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County concerned about changes to assessment

Rocky View County (RVC) has expressed concerns with a proposal by the Alberta government that could result in large tax increases to residents and businesses.
Rocky View County is concerned proposed changes to assessment of oil wells and pipelines could result in higher taxes. File Photo/Rocky View Weekly

Rocky View County (RVC) has expressed concerns with a proposal by the Alberta government that could result in large tax increases for residents and businesses.

According to Reeve Greg Boehlke, the province is considering changing how oil wells, pipelines, machinery and equipment are assessed. The current model is based around asset replacement value, but the new model centres on market value.

“[The proposal] basically only benefits big oil companies,” Boehlke said. “There is no guarantee that any of the savings will stay in Alberta.”

In a position statement, the Rural Municipalities of Alberta (RMA) said the current assessment is intended to provide a means for all properties in the province to be assigned an objective annual value for property tax purposes and to inform municipal grants and requisitions. The new assessment aims to modernize the model for the oil and gas sector to enhance industry competitiveness. The proposal would result in reduced assessment values and tax revenues from regulated properties such as oil wells and pipelines.

Under four possible scenarios being considered by the government, Boehlke said RVC could stand to lose hundreds of millions of dollars in assessed value on oil and gas properties.

According to a summary document released by RMA, the scenarios under consideration include assessment decreases ranging from seven to 20 per cent

No matter the scenarios, there would be declines in tax revenue to municipalities from oil companies. Boehlke said in order to make up the lost values, the County would have to raise taxes. He added those tax increases could range from seven to eight per cent.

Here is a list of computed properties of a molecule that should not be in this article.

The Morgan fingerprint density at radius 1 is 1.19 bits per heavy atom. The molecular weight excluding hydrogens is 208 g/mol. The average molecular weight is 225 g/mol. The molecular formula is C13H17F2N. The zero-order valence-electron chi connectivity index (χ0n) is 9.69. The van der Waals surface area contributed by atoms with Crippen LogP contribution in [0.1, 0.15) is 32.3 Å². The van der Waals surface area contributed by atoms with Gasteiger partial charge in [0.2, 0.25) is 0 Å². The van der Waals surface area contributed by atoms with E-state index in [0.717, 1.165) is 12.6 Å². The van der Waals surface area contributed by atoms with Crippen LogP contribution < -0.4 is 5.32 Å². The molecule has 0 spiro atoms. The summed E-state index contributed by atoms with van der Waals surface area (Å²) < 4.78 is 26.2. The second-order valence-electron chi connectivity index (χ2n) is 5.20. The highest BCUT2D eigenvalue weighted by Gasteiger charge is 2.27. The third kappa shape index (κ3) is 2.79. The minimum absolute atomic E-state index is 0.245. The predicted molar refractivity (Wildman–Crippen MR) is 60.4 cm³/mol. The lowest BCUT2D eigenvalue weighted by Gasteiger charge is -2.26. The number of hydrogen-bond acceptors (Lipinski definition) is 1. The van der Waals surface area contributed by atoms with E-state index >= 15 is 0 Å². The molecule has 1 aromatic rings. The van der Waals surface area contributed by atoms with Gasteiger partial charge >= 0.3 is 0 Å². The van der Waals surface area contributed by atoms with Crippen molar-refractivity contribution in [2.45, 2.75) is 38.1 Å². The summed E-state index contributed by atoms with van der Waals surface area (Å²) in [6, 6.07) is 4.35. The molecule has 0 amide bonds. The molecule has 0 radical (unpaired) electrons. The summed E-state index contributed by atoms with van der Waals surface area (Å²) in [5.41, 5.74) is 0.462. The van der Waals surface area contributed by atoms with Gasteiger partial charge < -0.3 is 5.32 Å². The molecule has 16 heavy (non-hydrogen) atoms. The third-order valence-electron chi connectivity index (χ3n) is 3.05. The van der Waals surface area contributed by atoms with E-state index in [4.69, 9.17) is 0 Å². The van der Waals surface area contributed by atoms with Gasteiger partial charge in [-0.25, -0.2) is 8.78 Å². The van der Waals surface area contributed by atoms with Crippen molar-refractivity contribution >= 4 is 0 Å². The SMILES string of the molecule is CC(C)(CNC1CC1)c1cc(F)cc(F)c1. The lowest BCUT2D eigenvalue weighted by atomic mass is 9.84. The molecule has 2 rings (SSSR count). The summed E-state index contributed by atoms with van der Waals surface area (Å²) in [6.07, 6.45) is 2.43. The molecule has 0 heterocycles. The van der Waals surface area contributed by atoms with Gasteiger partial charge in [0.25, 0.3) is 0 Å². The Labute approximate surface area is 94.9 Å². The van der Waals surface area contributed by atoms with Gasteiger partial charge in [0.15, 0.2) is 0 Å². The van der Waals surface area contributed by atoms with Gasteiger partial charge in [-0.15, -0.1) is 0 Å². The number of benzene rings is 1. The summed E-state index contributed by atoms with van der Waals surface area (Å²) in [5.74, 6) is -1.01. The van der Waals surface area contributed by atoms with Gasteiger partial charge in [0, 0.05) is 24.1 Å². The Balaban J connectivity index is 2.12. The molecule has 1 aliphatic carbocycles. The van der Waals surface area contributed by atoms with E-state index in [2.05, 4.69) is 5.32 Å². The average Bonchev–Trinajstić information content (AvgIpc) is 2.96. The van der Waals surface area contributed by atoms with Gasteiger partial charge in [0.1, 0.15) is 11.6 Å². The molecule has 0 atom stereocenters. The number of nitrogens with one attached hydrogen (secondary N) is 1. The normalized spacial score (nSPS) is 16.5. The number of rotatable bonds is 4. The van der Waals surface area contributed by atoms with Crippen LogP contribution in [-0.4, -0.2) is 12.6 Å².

“That goes completely against what most municipalities have done,” Boehlke said. “Now we are going to have to raise taxes to residential and commercial [properties] to cover tax losses for one industry.”

Boehlke said taxation and assessment should not be the tool used to save oil companies.

“They need to get to market and they need to create demand,” Boehlke said. “We have been doing things to conserve energy, and now we are coming back to the average citizen to say they have to prop up the oil companies. I think that is just wrong.”

In a statement, Airdrie-Cochrane MLA Peter Guthrie said reviewing the assessment model for oil and gas companies is overdue.

“Its intention is to evaluate the fairness and competitiveness of the current model,” he said. “No decisions have been made at this time as consultation is still ongoing, but gross exaggerations and threats of massive tax hikes by local leaders are not helpful.”

He added one of the keys to economic recovery is to provide an environment that is attractive for investment. The oil and gas sector has observed red tape and costs of doing business, he said, including a “tax regime” that has caused bankruptcies and investment to “flee the province in droves.”

“Our government is looking to reverse that trend and expect all levels of government to do their part to allow a competitive environment for all business,” Guthrie said.

Meanwhile, Airdrie-East MLA Angela Pitt and the Alberta government provided nearly identical statements to Rocky View Weekly saying there is “an ongoing debate between industry and municipalities” about the assessment values for oil and gas properties and it was important to find “a careful balance to ensure both sides are respected and heard.”

Other MLAs that represent RVC, including Miranda Rosin, Leela Aheer and Nathan Cooper, could not be reached for comment.


Jordan Stricker

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